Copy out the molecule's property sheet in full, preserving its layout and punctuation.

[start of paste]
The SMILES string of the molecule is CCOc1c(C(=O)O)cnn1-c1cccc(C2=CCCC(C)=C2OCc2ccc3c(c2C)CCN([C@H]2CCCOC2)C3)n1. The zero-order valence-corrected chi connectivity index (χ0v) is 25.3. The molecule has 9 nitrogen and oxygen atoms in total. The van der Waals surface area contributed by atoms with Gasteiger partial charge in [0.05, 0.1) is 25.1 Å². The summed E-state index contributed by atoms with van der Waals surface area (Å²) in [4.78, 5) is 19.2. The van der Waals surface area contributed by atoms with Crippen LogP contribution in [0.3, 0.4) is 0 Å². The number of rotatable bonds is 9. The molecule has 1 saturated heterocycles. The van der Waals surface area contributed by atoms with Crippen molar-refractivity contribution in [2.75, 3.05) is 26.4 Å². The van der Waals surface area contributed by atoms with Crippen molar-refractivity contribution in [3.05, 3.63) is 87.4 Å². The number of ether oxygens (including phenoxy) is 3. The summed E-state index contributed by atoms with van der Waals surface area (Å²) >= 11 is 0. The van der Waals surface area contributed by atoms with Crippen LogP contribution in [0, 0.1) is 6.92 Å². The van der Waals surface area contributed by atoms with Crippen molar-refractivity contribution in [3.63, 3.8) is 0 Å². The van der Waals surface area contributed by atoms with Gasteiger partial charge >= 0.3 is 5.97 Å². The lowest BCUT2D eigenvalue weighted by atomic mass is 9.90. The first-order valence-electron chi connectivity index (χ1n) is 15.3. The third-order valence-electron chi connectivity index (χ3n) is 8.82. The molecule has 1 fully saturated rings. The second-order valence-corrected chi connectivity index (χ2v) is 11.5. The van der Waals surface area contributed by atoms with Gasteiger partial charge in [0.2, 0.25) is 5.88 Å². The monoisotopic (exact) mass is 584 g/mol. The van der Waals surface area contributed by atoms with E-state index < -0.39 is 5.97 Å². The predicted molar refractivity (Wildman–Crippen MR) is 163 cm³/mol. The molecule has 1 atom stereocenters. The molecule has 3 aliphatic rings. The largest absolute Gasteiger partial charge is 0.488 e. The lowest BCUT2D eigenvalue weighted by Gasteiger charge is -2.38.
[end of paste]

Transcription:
The SMILES string of the molecule is CCOc1c(C(=O)O)cnn1-c1cccc(C2=CCCC(C)=C2OCc2ccc3c(c2C)CCN([C@H]2CCCOC2)C3)n1. The zero-order valence-corrected chi connectivity index (χ0v) is 25.3. The molecule has 9 nitrogen and oxygen atoms in total. The van der Waals surface area contributed by atoms with Gasteiger partial charge in [0.05, 0.1) is 25.1 Å². The summed E-state index contributed by atoms with van der Waals surface area (Å²) in [4.78, 5) is 19.2. The van der Waals surface area contributed by atoms with Crippen LogP contribution in [0.3, 0.4) is 0 Å². The number of rotatable bonds is 9. The molecule has 1 saturated heterocycles. The van der Waals surface area contributed by atoms with Crippen molar-refractivity contribution in [2.75, 3.05) is 26.4 Å². The van der Waals surface area contributed by atoms with Crippen molar-refractivity contribution in [3.05, 3.63) is 87.4 Å². The number of ether oxygens (including phenoxy) is 3. The summed E-state index contributed by atoms with van der Waals surface area (Å²) >= 11 is 0. The van der Waals surface area contributed by atoms with Crippen LogP contribution in [0, 0.1) is 6.92 Å². The van der Waals surface area contributed by atoms with Crippen molar-refractivity contribution in [3.63, 3.8) is 0 Å². The van der Waals surface area contributed by atoms with Gasteiger partial charge >= 0.3 is 5.97 Å². The lowest BCUT2D eigenvalue weighted by atomic mass is 9.90. The first-order valence-electron chi connectivity index (χ1n) is 15.3. The third-order valence-electron chi connectivity index (χ3n) is 8.82. The molecule has 1 fully saturated rings. The second-order valence-corrected chi connectivity index (χ2v) is 11.5. The van der Waals surface area contributed by atoms with Gasteiger partial charge in [0.2, 0.25) is 5.88 Å². The monoisotopic (exact) mass is 584 g/mol. The van der Waals surface area contributed by atoms with E-state index < -0.39 is 5.97 Å². The predicted molar refractivity (Wildman–Crippen MR) is 163 cm³/mol. The molecule has 1 atom stereocenters. The molecule has 3 aliphatic rings. The largest absolute Gasteiger partial charge is 0.488 e. The lowest BCUT2D eigenvalue weighted by Gasteiger charge is -2.38.